Customer Service | Help | FAQ | PEP-Easy | Report a Data Error | About
Tip: To see translations of Freud SE or GW…

PEP-Web Tip of the Day

When you hover your mouse over a paragraph of the Standard Edition (SE) long enough, the corresponding text from Gesammelte Werke slides from the bottom of the PEP-Web window, and vice versa.

If the slide up window bothers you, you can turn it off by checking the box “Turn off Translations” in the slide-up. But if you’ve turned it off, how do you turn it back on? The option to turn off the translations only is effective for the current session (it uses a stored cookie in your browser). So the easiest way to turn it back on again is to close your browser (all open windows), and reopen it.

For the complete list of tips, see PEP-Web Tips on the PEP-Web support page.

Rhode, M. (2012). Whose Memories are They and Where Do They Go? Problems Surrounding Internalization in Children on the Autistic Spectrum. Int. J. Psycho-Anal., 93(2):355-376.

(2012). International Journal of Psycho-Analysis, 93(2):355-376

Child and Adolescent Psychoanalysis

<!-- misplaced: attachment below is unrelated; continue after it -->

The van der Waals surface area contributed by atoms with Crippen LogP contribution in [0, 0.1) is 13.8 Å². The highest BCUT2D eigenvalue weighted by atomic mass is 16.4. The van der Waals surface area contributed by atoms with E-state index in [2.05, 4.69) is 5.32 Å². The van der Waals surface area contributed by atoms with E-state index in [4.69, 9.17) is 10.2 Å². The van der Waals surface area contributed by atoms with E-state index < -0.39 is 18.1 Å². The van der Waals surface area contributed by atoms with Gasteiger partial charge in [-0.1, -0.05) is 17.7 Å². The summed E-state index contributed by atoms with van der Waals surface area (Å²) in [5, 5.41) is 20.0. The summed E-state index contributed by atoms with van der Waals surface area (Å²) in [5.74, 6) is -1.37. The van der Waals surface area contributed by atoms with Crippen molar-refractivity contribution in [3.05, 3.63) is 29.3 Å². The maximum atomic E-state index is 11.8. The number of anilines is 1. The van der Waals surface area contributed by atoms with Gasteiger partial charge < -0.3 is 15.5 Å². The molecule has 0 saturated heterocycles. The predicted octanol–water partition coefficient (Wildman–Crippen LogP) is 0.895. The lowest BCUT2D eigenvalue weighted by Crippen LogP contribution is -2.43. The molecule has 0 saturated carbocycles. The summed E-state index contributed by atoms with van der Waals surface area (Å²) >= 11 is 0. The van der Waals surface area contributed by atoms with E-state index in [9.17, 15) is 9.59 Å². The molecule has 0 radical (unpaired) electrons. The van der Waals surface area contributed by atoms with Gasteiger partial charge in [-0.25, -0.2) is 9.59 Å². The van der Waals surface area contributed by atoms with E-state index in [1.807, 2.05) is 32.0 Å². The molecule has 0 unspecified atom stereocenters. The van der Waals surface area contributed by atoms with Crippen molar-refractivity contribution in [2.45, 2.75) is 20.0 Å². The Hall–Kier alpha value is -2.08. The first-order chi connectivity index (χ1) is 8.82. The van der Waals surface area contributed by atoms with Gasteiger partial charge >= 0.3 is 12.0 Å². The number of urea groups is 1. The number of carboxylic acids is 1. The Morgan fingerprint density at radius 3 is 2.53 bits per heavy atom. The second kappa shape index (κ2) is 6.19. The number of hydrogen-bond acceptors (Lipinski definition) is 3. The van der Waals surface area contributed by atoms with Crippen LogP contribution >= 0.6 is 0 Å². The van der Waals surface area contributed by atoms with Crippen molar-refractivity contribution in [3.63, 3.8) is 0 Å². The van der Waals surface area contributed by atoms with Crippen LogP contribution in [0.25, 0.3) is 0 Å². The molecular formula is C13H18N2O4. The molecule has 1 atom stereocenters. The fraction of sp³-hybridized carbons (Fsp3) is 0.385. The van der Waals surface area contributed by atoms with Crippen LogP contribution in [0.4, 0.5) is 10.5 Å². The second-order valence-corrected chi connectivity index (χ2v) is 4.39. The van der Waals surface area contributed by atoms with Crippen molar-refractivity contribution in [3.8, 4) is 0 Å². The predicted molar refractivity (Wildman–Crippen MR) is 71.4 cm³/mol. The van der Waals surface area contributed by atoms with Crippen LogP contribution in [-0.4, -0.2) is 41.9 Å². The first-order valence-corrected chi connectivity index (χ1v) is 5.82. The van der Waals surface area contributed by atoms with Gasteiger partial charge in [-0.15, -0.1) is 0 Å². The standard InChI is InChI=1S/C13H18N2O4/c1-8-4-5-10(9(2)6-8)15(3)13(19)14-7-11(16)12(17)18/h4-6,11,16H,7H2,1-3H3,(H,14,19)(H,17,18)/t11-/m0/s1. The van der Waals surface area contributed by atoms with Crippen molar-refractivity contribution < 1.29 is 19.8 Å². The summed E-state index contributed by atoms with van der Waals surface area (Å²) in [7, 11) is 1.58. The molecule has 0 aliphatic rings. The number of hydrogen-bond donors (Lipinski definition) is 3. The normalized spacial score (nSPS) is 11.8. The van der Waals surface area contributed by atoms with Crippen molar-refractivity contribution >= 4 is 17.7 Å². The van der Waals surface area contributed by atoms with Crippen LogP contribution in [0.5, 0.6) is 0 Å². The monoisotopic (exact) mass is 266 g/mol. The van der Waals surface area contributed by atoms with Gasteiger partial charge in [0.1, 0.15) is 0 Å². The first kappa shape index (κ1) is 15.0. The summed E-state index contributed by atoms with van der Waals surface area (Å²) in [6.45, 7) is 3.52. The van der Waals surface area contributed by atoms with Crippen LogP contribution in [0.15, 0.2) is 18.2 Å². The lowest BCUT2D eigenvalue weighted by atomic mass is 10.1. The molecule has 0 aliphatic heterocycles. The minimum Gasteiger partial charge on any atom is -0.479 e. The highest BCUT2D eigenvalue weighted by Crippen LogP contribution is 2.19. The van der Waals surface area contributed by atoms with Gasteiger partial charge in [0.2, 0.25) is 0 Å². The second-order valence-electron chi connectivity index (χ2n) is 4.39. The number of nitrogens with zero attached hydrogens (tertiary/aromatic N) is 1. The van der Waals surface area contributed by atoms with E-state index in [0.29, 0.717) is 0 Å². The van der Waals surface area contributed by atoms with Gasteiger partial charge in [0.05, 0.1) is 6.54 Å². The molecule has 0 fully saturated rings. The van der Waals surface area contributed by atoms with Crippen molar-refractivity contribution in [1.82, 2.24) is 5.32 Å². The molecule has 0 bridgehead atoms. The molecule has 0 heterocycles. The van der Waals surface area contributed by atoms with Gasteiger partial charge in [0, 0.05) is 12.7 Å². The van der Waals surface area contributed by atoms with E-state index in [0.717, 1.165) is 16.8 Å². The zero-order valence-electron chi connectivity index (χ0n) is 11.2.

Whose Memories are They and Where Do They Go? Problems Surrounding Internalization in Children on the Autistic Spectrum

Maria Rhode

(Final version accepted 15 July 2011)

Recent work in neuroscience has highlighted the contrast between ‘procedural’ memory for bodily experiences and skills, which is unconscious though unrepressed, and verbalizable, ‘declarative’ memory, which includes autobiographical memory. Autobiographical memory is weak in people with autistic spectrum disorder, who frequently turn to self-generated sensations for reassurance that they continue to exist. The author suggests that, instead of internalizing shared experiences leading to growth, children with autism can feel that they add to themselves by taking over the qualities of others through the ‘annexation’ of physical properties that leads to a damaged object and can trigger a particular sort of negative therapeutic reaction. Clinical illustrations drawn from the treatment of two children on the autistic spectrum illustrate some ramifications of these processes in relation to the sense of a separate identity and the capacity to access memories.

[This is a summary excerpt from the full text of the journal article. The full text of the document is available to journal subscribers on the publisher's website here.]

Copyright © 2020, Psychoanalytic Electronic Publishing, ISSN 2472-6982 Customer Service | Help | FAQ | Download PEP Bibliography | Report a Data Error | About

WARNING! This text is printed for personal use. It is copyright to the journal in which it originally appeared. It is illegal to redistribute it in any form.